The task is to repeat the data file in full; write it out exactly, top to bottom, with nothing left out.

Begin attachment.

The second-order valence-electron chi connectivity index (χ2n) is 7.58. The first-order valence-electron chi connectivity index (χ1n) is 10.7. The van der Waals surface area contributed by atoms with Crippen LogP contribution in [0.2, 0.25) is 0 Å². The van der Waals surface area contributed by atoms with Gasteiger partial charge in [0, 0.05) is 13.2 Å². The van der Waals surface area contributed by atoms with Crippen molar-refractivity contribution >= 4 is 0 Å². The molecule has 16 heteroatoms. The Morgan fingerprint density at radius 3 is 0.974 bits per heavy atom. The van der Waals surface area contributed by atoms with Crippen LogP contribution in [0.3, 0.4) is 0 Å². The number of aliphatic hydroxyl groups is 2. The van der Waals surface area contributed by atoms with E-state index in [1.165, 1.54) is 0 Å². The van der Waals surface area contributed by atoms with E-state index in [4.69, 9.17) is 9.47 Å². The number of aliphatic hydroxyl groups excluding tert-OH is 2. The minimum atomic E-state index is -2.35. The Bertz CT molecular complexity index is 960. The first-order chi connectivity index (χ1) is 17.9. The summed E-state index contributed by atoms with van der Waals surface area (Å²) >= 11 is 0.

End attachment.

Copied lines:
The second-order valence-electron chi connectivity index (χ2n) is 7.58. The first-order valence-electron chi connectivity index (χ1n) is 10.7. The van der Waals surface area contributed by atoms with Crippen LogP contribution in [0.2, 0.25) is 0 Å². The van der Waals surface area contributed by atoms with Gasteiger partial charge in [0, 0.05) is 13.2 Å². The van der Waals surface area contributed by atoms with Crippen molar-refractivity contribution >= 4 is 0 Å². The molecule has 16 heteroatoms. The Morgan fingerprint density at radius 3 is 0.974 bits per heavy atom. The van der Waals surface area contributed by atoms with Crippen LogP contribution in [0.3, 0.4) is 0 Å². The number of aliphatic hydroxyl groups is 2. The van der Waals surface area contributed by atoms with E-state index in [1.165, 1.54) is 0 Å². The van der Waals surface area contributed by atoms with E-state index in [4.69, 9.17) is 9.47 Å². The number of aliphatic hydroxyl groups excluding tert-OH is 2. The minimum atomic E-state index is -2.35. The Bertz CT molecular complexity index is 960. The first-order chi connectivity index (χ1) is 17.9. The summed E-state index contributed by atoms with van der Waals surface area (Å²) >= 11 is 0.